March 01, 2011 — I suspect everyone reading this column has a Web site. If you don’t, you probably have a Facebook page or a blog hosted on Wordpress, Tumblr or other blogging site.
Creating a presence on the Internet is so easy nowadays that everyone can do it. As an example, a friend of mine just signed up on Facebook after resisting it for years. She was using her daughter’s account to check on links about her friends. Eventually her daughter said to her, “Enough Mom, you need your own account.”
You may have decided to outsource the whole process of designing, creating and hosting a Web site. That’s what most businesses do. After all, would you do your own tile work or build a deck at home? Perhaps you answered “yes” or “maybe” to that question.
After all, there is something challenging and satisfying, even relaxing, when you do something different outside your daily environment. Often it can be a change of pace, especially if it is creative.
Designing and building a Web site is certainly creative. But it’s not easy. There’s no getting around the fact that creating a Web site from scratch involves a lot of skill and knowledge.
Fortunately there are a host of companies that actually make the process relatively easy. You can build a great looking portfolio using liveBooks (www.livebooks.com) and good looking blogs using Wordpress.
However, you are somewhat restricted to following pre-designed styles or paying handsomely for custom ones.
Several years ago I attended a course at the local community college to learn about HTML, CSS and other building blocks of Web sites. I’ll be honest and state it was not easy. There are so many “gotchas” in designing a Web site that will work properly.
If you don’t want to bother with the hassle of learning how to create a complex Web site from scratch, it’s probably best to leave it to a professional whose main job is designing and building Web sites. But even if you do this, there might still be occasions when you want to create an extra page or even a one-off site for a special project.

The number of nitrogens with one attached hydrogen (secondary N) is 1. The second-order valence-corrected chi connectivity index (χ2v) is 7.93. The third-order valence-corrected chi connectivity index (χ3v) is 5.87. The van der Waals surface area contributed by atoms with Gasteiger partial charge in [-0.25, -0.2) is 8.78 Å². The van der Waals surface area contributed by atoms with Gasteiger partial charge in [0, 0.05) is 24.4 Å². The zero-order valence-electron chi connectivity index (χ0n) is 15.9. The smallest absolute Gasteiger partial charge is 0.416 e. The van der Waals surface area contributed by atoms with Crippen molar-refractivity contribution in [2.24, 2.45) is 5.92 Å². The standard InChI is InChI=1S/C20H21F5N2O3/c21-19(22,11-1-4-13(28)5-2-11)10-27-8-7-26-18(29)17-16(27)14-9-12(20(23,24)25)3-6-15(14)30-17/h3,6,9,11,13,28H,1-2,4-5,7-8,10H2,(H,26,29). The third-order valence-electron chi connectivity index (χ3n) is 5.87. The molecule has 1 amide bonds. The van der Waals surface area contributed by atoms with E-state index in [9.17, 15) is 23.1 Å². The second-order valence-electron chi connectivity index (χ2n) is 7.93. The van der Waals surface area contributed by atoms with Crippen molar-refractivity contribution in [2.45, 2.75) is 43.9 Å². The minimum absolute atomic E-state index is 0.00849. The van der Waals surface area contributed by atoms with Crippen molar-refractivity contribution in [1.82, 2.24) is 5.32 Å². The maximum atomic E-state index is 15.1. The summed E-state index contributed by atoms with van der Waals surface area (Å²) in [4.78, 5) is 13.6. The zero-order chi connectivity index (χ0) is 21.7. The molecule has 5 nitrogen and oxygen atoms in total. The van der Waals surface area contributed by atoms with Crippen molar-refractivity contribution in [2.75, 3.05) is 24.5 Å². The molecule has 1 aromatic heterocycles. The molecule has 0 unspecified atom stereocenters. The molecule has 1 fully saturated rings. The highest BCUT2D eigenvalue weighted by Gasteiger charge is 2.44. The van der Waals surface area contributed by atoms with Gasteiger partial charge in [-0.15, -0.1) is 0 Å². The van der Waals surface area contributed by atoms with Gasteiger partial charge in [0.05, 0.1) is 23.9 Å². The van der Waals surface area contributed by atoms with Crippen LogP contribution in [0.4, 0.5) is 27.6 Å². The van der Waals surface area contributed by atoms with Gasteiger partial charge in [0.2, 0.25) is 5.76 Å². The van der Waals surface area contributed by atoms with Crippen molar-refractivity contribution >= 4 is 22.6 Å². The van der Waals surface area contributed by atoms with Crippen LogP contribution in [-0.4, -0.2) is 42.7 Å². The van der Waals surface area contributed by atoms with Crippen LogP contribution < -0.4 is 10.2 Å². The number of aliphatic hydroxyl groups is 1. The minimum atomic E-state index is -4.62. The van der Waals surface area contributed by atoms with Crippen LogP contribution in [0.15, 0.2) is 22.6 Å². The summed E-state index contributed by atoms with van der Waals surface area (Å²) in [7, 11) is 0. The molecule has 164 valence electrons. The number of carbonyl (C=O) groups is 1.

Rather than pay someone to do a simple page, there is no reason why, if you have the inclination, you cannot do it yourself.
You could design a page or a whole site from scratch using a program such as RapidWeaver or Sandvox, which create the HTML code for you. If you use Wordpress you’ll already know there are hundreds of choices for designs. Many of them allow you to fine tune the look, but you have to have a pretty good grasp of the underlying structure in order to customize the look of a Wordpress Web site.
Since I have learned some of the basics, I find the easiest way is to take pre-designed templates and modify them to your own requirements. If you only want a static page or two that works more as an online brochure, the easiest way to go about it is to find a template and then modify it since the basic structure and coding is already in place.
If you Google “Web site templates,” you’ll get literally millions of hits. Sadly, some of them are scams and many are of poor quality. Google “premium templates,” and you’ll find sites that charge for them. Fortunately many of them also offer some free sample to get you started.
I have been careful to only get ones from sites that look reputable as there is a danger of getting ones with bad links in them and even phishing hooks. Sites I have checked out that appear to be fine include: freetemplatesonline.com, dreamtemplate.com, templatemonster.com, themeforest.net, cssheaven.org, and webdesign.org.
Some of them allow non-commercial use of free templates. Price ranges from a few dollars to thousands of dollars for an outright buy. Others offer a subscription service so you can download as many templates as you want.
As you surf the Internet and come across a Web site you like, check at the bottom and you might find a link to the source of the design. Often you’ll find the site is based off one that was downloaded free of charge, or the designer used a low cost one as a template. Do not copy that Web site but go and grab the original from the template Web site.
Once you have downloaded the template, which should include all the graphics and associated files, you can open the HTML pages in a text editor and see the components. You can swap the graphic files with your own art and you can obviously change the wording and add links, etc. Yes you will need to learn HTML, but there are plenty of books and online resources to teach you the basics.